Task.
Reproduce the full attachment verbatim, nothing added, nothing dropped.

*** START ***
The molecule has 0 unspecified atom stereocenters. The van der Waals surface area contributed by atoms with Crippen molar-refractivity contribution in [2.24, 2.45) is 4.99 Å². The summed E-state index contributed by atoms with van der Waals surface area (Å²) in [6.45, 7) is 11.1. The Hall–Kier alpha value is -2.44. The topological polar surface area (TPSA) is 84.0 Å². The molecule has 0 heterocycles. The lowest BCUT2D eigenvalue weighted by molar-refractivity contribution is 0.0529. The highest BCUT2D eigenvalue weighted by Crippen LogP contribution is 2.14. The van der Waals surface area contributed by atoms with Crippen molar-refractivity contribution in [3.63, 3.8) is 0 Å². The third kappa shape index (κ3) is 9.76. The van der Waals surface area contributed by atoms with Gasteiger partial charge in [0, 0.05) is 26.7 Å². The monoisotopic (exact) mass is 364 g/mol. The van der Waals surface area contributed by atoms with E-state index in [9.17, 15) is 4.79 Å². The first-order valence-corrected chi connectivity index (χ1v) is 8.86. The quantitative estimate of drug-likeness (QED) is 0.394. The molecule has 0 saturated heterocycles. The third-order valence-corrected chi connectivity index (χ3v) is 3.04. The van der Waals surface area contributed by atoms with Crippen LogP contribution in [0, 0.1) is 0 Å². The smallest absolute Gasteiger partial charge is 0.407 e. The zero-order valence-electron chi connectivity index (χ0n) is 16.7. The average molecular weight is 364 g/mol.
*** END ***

The molecule has 0 unspecified atom stereocenters. The van der Waals surface area contributed by atoms with Crippen molar-refractivity contribution in [2.24, 2.45) is 4.99 Å². The summed E-state index contributed by atoms with van der Waals surface area (Å²) in [6.45, 7) is 11.1. The Hall–Kier alpha value is -2.44. The topological polar surface area (TPSA) is 84.0 Å². The molecule has 0 heterocycles. The lowest BCUT2D eigenvalue weighted by molar-refractivity contribution is 0.0529. The highest BCUT2D eigenvalue weighted by Crippen LogP contribution is 2.14. The van der Waals surface area contributed by atoms with Crippen molar-refractivity contribution in [3.63, 3.8) is 0 Å². The third kappa shape index (κ3) is 9.76. The van der Waals surface area contributed by atoms with Gasteiger partial charge in [0, 0.05) is 26.7 Å². The monoisotopic (exact) mass is 364 g/mol. The van der Waals surface area contributed by atoms with E-state index in [9.17, 15) is 4.79 Å². The first-order valence-corrected chi connectivity index (χ1v) is 8.86. The quantitative estimate of drug-likeness (QED) is 0.394. The molecule has 0 saturated heterocycles. The third-order valence-corrected chi connectivity index (χ3v) is 3.04. The van der Waals surface area contributed by atoms with Crippen LogP contribution in [0, 0.1) is 0 Å². The smallest absolute Gasteiger partial charge is 0.407 e. The zero-order valence-electron chi connectivity index (χ0n) is 16.7. The average molecular weight is 364 g/mol.